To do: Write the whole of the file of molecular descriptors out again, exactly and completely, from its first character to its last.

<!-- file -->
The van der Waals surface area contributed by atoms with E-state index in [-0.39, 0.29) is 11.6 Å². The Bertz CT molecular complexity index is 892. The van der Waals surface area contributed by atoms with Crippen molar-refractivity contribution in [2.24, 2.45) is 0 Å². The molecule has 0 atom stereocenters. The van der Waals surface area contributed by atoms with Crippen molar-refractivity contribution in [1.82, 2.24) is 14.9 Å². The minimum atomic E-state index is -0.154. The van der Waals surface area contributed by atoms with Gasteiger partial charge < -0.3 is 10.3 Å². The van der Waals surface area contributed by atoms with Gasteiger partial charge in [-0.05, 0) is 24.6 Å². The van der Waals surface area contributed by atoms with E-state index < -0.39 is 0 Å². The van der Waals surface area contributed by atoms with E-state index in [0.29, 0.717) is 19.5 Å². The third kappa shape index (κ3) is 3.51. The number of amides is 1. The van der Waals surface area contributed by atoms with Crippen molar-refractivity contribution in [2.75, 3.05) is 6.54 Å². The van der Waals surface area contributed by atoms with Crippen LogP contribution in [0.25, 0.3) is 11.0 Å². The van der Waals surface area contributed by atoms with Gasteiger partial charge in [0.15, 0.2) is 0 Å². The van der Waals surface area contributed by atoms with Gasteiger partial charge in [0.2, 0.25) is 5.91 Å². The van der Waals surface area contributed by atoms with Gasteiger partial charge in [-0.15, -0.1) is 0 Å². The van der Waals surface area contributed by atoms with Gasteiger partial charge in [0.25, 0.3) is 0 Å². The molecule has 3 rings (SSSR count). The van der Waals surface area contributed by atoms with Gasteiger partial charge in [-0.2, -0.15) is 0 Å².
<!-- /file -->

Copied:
The van der Waals surface area contributed by atoms with E-state index in [-0.39, 0.29) is 11.6 Å². The Bertz CT molecular complexity index is 892. The van der Waals surface area contributed by atoms with Crippen molar-refractivity contribution in [2.24, 2.45) is 0 Å². The molecule has 0 atom stereocenters. The van der Waals surface area contributed by atoms with Crippen molar-refractivity contribution in [1.82, 2.24) is 14.9 Å². The minimum atomic E-state index is -0.154. The van der Waals surface area contributed by atoms with Gasteiger partial charge < -0.3 is 10.3 Å². The van der Waals surface area contributed by atoms with Gasteiger partial charge in [-0.05, 0) is 24.6 Å². The van der Waals surface area contributed by atoms with E-state index < -0.39 is 0 Å². The van der Waals surface area contributed by atoms with E-state index in [0.29, 0.717) is 19.5 Å². The third kappa shape index (κ3) is 3.51. The number of amides is 1. The van der Waals surface area contributed by atoms with Crippen molar-refractivity contribution in [2.75, 3.05) is 6.54 Å². The van der Waals surface area contributed by atoms with Crippen LogP contribution in [0.25, 0.3) is 11.0 Å². The van der Waals surface area contributed by atoms with Gasteiger partial charge in [0.15, 0.2) is 0 Å². The van der Waals surface area contributed by atoms with Gasteiger partial charge in [0.2, 0.25) is 5.91 Å². The van der Waals surface area contributed by atoms with Gasteiger partial charge in [-0.15, -0.1) is 0 Å². The van der Waals surface area contributed by atoms with Gasteiger partial charge in [0.25, 0.3) is 0 Å². The molecule has 3 rings (SSSR count). The van der Waals surface area contributed by atoms with Gasteiger partial charge in [-0.2, -0.15) is 0 Å².